“Whether it be the sweeping eagle in his flight, or the open apple-blossom, the toiling workhorse, the blithe swan, the branching oak, the winding stream at its base, the drifting clouds, over all the coursing sun – form ever follows function.” So wrote American architect Louis Henry Sullivan in 1856. Sullivan, despite being The Father of The Skyscraper, is far less celebrated than the man he mentored – Frank Lloyd Wright – but his philosophy is in rude health thanks to brands such as Bell & Ross: the French watchmaker founded in 1992 by two boyhood friends, industrial designer Bruno Belamich and Hautes Etudes Commerciales de Paris alumnus, Carlos-A Rosillo.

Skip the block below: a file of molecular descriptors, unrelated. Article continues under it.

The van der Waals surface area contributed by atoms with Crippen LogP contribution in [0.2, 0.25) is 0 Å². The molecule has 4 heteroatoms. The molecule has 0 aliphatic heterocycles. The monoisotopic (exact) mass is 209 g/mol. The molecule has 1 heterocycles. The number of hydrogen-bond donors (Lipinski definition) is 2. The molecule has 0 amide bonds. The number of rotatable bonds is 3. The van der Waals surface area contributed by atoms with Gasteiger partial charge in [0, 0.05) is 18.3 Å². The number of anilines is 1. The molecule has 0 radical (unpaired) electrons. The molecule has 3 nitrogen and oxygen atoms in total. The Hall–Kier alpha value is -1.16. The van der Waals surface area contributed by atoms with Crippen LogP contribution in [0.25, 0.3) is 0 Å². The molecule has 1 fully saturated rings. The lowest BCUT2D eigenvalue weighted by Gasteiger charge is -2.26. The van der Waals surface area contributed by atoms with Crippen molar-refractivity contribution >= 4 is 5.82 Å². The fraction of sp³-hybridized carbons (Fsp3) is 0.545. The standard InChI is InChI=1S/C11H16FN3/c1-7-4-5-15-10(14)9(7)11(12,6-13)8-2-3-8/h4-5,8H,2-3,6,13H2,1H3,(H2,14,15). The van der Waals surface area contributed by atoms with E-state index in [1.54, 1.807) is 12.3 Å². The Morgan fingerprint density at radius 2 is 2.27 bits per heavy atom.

Bell & Ross (a potently emotive brand name, based on the first syllables of the founders’ surnames) operates on a single, brutally utilitarian principle: if efficiency, legibility and reliability underpin design, exceptional beauty will follow as inevitable collateral. And, it would be a tepid assessment indeed to say that the duo have been merely successful in their quest to rejuvenate the industry by injecting ruthlessly parsimonious pragmatism into it.
In the quarter of a century that has passed since the brand’s founding, Bell & Ross has garnered a reputation for almost impatient innovation. Milestones in the early years, when they collaborated with German maker Sinn, included the Space 3 GMT, a direct descendant of the Space 1 taken into orbit by German astronaut Reinhart Furrer; the 1996 Bomb Disposal Type, which was ordered by the French Security Services’ device disposal unit; and the Hydromax – the 1997 diver’s watch which could sink to an unprecedented depth of 11,000 meters, thus putting the brand into the record books.